Sigh! I just finished a very long letter to the Virginia State Board of Education. I told them why it’s a bad idea to mandate that school boards have their teachers send out annually a list of course texts annotated with the words “sexually explicit” when they or someone, somehow feels a text merits this description .
So, if the Proposed Amendments to the Regulations Governing Local School Boards and School Divisions (8VAC 20-720) Regarding Use of Sexually Explicit Instructional Materials (Proposed Stage) pass, the event on page 75 of a text where the two characters fondle one another or on pages 111-113 where the mother gives birth or the scene in which one character thinks about what he and another might do but decides not to follow through—all these and more would be candidates for the “sexually explicit” label—candidates if an individual school board defined them as such.
NCTE has been involved in arguing against this policy since 2013 when it was first introduced in a State Board public forum, then again last spring when it became HB516 and was vetoed by the Governor, again last fall when it was incorporated in the state accreditation standards, and now when it is proposed as amendments into the school board regulations.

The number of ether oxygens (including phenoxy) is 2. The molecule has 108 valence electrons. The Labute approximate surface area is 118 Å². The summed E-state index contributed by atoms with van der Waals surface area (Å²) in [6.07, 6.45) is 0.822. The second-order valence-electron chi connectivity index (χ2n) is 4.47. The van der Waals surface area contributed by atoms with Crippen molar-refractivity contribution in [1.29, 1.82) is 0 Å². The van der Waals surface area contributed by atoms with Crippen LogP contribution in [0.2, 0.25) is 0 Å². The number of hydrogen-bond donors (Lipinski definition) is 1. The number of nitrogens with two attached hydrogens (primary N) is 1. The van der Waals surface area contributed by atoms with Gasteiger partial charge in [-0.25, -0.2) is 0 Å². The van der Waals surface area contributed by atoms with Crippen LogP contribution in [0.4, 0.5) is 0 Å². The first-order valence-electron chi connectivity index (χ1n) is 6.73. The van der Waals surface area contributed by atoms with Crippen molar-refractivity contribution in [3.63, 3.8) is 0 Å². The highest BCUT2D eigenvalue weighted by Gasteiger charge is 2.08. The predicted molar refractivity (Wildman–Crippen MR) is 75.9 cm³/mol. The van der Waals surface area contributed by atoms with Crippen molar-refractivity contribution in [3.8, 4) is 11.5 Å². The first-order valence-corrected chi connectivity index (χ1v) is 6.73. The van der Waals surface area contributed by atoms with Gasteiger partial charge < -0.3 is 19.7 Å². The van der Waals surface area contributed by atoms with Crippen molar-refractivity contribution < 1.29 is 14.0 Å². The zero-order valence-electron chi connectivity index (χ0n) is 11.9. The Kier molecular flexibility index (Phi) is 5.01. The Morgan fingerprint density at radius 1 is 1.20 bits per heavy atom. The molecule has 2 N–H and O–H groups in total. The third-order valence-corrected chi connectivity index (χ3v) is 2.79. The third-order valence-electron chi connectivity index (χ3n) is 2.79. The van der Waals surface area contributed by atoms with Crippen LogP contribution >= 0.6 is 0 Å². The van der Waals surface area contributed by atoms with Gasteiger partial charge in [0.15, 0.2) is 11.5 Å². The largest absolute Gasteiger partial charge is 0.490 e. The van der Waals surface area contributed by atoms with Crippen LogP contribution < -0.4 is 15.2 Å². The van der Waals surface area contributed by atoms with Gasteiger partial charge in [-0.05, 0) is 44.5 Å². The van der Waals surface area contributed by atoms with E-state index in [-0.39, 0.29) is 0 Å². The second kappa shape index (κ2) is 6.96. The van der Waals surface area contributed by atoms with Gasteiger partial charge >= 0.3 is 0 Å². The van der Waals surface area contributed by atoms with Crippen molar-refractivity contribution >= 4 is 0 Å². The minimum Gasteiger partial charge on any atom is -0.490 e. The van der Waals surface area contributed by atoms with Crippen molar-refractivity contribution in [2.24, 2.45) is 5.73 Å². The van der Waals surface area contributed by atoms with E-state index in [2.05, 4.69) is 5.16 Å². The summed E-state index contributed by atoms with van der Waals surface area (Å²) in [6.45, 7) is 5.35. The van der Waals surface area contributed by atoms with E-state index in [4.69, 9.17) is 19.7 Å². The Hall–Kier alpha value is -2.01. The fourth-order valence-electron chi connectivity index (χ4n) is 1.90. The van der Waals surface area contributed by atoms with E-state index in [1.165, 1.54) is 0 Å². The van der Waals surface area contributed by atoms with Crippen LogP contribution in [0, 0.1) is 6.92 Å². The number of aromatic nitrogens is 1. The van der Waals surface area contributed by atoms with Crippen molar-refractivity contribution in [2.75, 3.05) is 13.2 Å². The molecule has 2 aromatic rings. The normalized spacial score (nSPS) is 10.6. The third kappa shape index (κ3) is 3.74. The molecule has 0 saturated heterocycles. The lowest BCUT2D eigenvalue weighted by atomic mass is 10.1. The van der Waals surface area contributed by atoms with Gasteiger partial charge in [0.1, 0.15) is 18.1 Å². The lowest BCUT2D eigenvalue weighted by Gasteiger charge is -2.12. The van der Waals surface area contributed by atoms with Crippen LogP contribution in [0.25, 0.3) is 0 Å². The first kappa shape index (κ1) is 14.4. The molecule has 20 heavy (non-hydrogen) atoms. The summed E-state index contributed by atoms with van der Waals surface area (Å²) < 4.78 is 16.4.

How can we help parents, guardians, and policy makers understand three things?
Text selection is an educator’s job.
Selecting materials requires in-depth knowledge: not just of students’ backgrounds and learning experiences, but also of their abilities and interests; not just of educational objectives, but of the best practices and range and quality of materials for meeting them; not just of the particular work being considered, but of its place within the medium, genre, epoch, etc., it represents.
— NCTE’s Guidelines for the Selection of Materials in English Language Arts Programs
Labeling books “sexually explicit,” or anything else for that matter, is a blatant form of red-flagging,
a “practice [that] reduces complex literary works to a few isolated elements — those that some individuals may find objectionable — rather than viewing the work as a whole.”
A popular entertainment rating system like the MPAA ratings, which by the Motion Picture Association’s own admission do not rate educational value, is not an appropriate system for rating texts we use in schools.
Where is the understanding that literature is so much more than the sum of its parts, that as one Kansas Director of Instruction noted,
“There is a lesson in each and every book, especially in the hands of a gifted teacher”?